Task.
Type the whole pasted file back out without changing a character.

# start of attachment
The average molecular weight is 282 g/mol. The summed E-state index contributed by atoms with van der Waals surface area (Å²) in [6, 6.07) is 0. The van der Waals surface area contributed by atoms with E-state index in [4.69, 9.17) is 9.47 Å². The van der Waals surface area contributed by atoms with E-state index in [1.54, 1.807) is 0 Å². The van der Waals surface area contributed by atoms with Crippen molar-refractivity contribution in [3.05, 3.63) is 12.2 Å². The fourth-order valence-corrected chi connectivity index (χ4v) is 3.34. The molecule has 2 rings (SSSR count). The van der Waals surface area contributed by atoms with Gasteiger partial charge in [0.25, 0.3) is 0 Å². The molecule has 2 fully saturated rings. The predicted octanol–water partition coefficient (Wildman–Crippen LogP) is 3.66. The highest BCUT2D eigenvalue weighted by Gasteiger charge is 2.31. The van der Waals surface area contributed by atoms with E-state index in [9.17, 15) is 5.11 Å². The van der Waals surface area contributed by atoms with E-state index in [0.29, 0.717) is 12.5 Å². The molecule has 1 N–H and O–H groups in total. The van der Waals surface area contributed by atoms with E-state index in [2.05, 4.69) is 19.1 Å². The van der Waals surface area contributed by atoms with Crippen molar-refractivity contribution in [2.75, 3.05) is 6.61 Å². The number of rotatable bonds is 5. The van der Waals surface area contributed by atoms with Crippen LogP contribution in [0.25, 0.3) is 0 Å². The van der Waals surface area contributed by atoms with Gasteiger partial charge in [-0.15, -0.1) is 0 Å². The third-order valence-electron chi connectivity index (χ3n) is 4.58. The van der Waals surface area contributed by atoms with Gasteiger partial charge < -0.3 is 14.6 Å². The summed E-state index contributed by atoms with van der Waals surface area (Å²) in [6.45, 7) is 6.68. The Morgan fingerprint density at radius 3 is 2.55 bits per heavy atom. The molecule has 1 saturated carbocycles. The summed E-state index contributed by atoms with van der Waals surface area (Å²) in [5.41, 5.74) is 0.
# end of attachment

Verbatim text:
The average molecular weight is 282 g/mol. The summed E-state index contributed by atoms with van der Waals surface area (Å²) in [6, 6.07) is 0. The van der Waals surface area contributed by atoms with E-state index in [4.69, 9.17) is 9.47 Å². The van der Waals surface area contributed by atoms with E-state index in [1.54, 1.807) is 0 Å². The van der Waals surface area contributed by atoms with Crippen molar-refractivity contribution in [3.05, 3.63) is 12.2 Å². The fourth-order valence-corrected chi connectivity index (χ4v) is 3.34. The molecule has 2 rings (SSSR count). The van der Waals surface area contributed by atoms with Gasteiger partial charge in [0.25, 0.3) is 0 Å². The molecule has 2 fully saturated rings. The predicted octanol–water partition coefficient (Wildman–Crippen LogP) is 3.66. The highest BCUT2D eigenvalue weighted by Gasteiger charge is 2.31. The van der Waals surface area contributed by atoms with E-state index in [9.17, 15) is 5.11 Å². The van der Waals surface area contributed by atoms with E-state index in [0.29, 0.717) is 12.5 Å². The molecule has 1 N–H and O–H groups in total. The van der Waals surface area contributed by atoms with E-state index in [2.05, 4.69) is 19.1 Å². The van der Waals surface area contributed by atoms with Crippen molar-refractivity contribution in [2.75, 3.05) is 6.61 Å². The number of rotatable bonds is 5. The van der Waals surface area contributed by atoms with Crippen LogP contribution in [0.25, 0.3) is 0 Å². The van der Waals surface area contributed by atoms with Gasteiger partial charge in [-0.15, -0.1) is 0 Å². The third-order valence-electron chi connectivity index (χ3n) is 4.58. The van der Waals surface area contributed by atoms with Gasteiger partial charge < -0.3 is 14.6 Å². The summed E-state index contributed by atoms with van der Waals surface area (Å²) in [6.45, 7) is 6.68. The Morgan fingerprint density at radius 3 is 2.55 bits per heavy atom. The molecule has 1 saturated carbocycles. The summed E-state index contributed by atoms with van der Waals surface area (Å²) in [5.41, 5.74) is 0.